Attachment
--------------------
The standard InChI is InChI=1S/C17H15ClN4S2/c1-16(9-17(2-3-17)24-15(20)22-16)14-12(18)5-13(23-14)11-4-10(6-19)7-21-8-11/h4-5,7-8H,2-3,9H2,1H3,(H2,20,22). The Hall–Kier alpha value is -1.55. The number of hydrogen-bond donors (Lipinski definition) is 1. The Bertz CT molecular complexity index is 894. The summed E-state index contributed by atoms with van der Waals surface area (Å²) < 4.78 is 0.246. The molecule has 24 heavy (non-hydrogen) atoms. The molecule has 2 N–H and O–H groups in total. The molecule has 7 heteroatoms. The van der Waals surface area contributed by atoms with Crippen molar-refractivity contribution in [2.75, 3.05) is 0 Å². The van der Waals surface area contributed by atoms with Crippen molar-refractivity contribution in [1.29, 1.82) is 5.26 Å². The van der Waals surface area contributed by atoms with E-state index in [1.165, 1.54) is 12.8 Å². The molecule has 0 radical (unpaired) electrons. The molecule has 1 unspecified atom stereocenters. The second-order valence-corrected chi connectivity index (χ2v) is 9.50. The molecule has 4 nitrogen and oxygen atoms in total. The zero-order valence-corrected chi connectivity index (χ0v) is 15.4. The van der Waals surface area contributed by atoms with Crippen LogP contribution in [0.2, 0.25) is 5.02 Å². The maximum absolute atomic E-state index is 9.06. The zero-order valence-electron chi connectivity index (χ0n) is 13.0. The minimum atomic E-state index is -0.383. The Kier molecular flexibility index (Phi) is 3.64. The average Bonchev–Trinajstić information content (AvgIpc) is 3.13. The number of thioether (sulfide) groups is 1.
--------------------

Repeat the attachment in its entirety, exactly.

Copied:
The standard InChI is InChI=1S/C17H15ClN4S2/c1-16(9-17(2-3-17)24-15(20)22-16)14-12(18)5-13(23-14)11-4-10(6-19)7-21-8-11/h4-5,7-8H,2-3,9H2,1H3,(H2,20,22). The Hall–Kier alpha value is -1.55. The number of hydrogen-bond donors (Lipinski definition) is 1. The Bertz CT molecular complexity index is 894. The summed E-state index contributed by atoms with van der Waals surface area (Å²) < 4.78 is 0.246. The molecule has 24 heavy (non-hydrogen) atoms. The molecule has 2 N–H and O–H groups in total. The molecule has 7 heteroatoms. The van der Waals surface area contributed by atoms with Crippen molar-refractivity contribution in [2.75, 3.05) is 0 Å². The van der Waals surface area contributed by atoms with Crippen molar-refractivity contribution in [1.29, 1.82) is 5.26 Å². The van der Waals surface area contributed by atoms with E-state index in [1.165, 1.54) is 12.8 Å². The molecule has 0 radical (unpaired) electrons. The molecule has 1 unspecified atom stereocenters. The second-order valence-corrected chi connectivity index (χ2v) is 9.50. The molecule has 4 nitrogen and oxygen atoms in total. The zero-order valence-corrected chi connectivity index (χ0v) is 15.4. The van der Waals surface area contributed by atoms with Crippen LogP contribution in [0.2, 0.25) is 5.02 Å². The maximum absolute atomic E-state index is 9.06. The zero-order valence-electron chi connectivity index (χ0n) is 13.0. The minimum atomic E-state index is -0.383. The Kier molecular flexibility index (Phi) is 3.64. The average Bonchev–Trinajstić information content (AvgIpc) is 3.13. The number of thioether (sulfide) groups is 1.